Lenny Ignelzi/2011 ap file photoUndocumented immigrants are now eligible to receive driver’s licenses. Backers tout the law

Laws affecting transit, immigration, SF development among those set to take effect in 2014

A total of 800 bills enacted by the California Legislature in the 2013 regular session went into effect on New Year’s Day, many centering on immigration status, wages, and — of particular interest to San Francisco — transit issues and green practices.

Among those is Assembly Bill 60, authored by state Assemblyman Luis Alejo, D-Watsonville, which makes undocumented immigrants eligible for driver’s licenses. While some may perceive the law as granting undocumented individuals a privilege, it primarily seeks to foster a safe environment for all motorists on the road.

“The reality is, regardless of whether or not you have documents, you have kids, you have a job and you’re going to drive,” said state Sen. Leland Yee, D-San Francisco, a supporter. “It means undocumented individuals are going to study the rules, take a test, know exactly how to drive and drive well, and that’s something absolutely critical.”

Another bill concerning immigration status — AB 4 — authored by Assemblyman Tom Ammiano, D-San Francisco, is a revised version of one previously vetoed by the governor. The new TRUST Act curbs local cooperation with the federal Secure Communities deportation program and is intended to create better relationships between local law enforcement and immigrant communities.

Other measures implemented by San Francisco to prevent undocumented immigrants from being held if they are arrested for minor crimes have helped address the deportation issue, said Ammiano’s spokesman Carlos Alcala. But prior to AB 4, Alcala said, the issue “certainly would be a concern anytime those folks go elsewhere in California.”

Also authored by Ammiano, AB 241, or the Domestic Workers Bill of Rights, guarantees overtime pay for workers who previously had few labor protections. Workers are now entitled to time-and-a-half pay for any hours worked beyond nine per day or 45 per week.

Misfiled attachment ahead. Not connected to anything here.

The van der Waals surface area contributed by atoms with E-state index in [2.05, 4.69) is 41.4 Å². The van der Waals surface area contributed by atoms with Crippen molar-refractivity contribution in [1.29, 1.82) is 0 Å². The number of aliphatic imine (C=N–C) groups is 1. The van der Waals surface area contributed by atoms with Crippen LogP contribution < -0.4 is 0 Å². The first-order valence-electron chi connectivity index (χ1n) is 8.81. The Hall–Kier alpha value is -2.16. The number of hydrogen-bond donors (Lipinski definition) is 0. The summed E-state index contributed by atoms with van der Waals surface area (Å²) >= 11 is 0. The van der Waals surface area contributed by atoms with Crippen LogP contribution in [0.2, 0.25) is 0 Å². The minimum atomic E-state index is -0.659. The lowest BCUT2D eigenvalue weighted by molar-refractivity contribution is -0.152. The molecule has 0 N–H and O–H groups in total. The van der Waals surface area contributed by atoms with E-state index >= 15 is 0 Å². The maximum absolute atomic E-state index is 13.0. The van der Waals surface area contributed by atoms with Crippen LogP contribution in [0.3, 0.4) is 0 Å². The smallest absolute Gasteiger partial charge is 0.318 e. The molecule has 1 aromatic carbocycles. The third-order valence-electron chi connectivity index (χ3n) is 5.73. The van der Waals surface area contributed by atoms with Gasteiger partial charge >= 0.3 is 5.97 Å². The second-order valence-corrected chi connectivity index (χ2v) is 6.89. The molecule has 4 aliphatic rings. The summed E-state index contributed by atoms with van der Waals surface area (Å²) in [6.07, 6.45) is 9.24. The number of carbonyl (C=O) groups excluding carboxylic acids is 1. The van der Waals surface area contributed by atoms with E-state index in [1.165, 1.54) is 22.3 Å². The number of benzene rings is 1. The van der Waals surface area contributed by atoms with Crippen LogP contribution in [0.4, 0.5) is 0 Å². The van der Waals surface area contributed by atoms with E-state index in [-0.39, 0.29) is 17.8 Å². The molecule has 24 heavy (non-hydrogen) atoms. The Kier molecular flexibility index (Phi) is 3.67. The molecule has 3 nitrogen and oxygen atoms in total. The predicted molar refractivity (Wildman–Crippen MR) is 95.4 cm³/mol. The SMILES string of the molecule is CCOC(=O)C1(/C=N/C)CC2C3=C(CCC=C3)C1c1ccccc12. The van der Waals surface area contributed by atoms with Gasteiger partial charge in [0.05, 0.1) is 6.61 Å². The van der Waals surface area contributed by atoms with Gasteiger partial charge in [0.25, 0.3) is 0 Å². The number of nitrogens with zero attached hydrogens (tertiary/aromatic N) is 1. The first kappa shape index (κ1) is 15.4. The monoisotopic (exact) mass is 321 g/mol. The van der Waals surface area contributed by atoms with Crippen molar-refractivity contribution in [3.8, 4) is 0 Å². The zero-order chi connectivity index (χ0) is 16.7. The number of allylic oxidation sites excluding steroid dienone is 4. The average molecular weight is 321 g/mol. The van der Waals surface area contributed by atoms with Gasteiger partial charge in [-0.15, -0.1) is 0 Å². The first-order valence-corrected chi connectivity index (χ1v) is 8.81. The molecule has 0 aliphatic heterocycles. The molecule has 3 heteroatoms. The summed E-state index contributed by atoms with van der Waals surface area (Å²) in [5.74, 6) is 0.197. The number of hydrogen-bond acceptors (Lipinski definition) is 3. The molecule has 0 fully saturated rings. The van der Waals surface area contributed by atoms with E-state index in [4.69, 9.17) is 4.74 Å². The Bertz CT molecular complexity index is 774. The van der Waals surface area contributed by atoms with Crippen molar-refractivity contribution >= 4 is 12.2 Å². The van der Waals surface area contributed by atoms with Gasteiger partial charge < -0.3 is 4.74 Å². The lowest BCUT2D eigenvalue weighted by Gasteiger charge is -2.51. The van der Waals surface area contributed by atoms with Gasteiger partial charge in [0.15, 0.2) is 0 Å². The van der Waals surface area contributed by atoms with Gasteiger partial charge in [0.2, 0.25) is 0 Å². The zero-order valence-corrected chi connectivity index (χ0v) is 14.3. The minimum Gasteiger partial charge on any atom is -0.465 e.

“This marks the first time that some of these workers have basic labor rights, so it’s a key step in labor rights,” Alcala said. “And this is the third state to implement a domestic worker bill, after New York and Hawaii.”

A San Francisco-specific bill, AB 1112 by Ammiano, corrects an outdated section of code to allow a Bay Area transit agency to seek voter approval of funding equal to the amount that other transit agencies are already allowed to request.

Senate Bill 286 by Yee extends the green-sticker program allowing plug-in hybrid cars to use high-occupancy vehicle lanes on freeways through 2019. Although the program was not set to expire until 2016, Yee said the extra three years “provide an additional incentive for consumers to go ahead and purchase green cars and at the same time protects jobs and San Francisco’s leadership in green technology.”

Specific to San Francisco, AB 1273, authored by Assemblyman Phil Ting, D-San Francisco, allows for the approval of a mixed-use development at Piers 30–32, where an arena for the Warriors has been proposed.

“Revitalizing Piers 30-32 will change a parking lot into a destination for families,” Ting said in a statement. “It will generate thousands of good jobs, improve public access and views of the Bay, and clean up a neglected stretch of The Embarcadero.”

AB 755 by Ammiano, who pushed safeguards for the Golden Gate Bridge, requires new bridge and related projects to consider the possible need for suicide-prevention measures.

“These structures often do prove an attraction to people in their lowest moments and this is a first step for getting people to think ahead about these factors,” Alcala said.Assemblyman Luis AlejoBay Area NewsCalifornia State LegislatureGovernment & PoliticsPoliticsSen. Leland Yee

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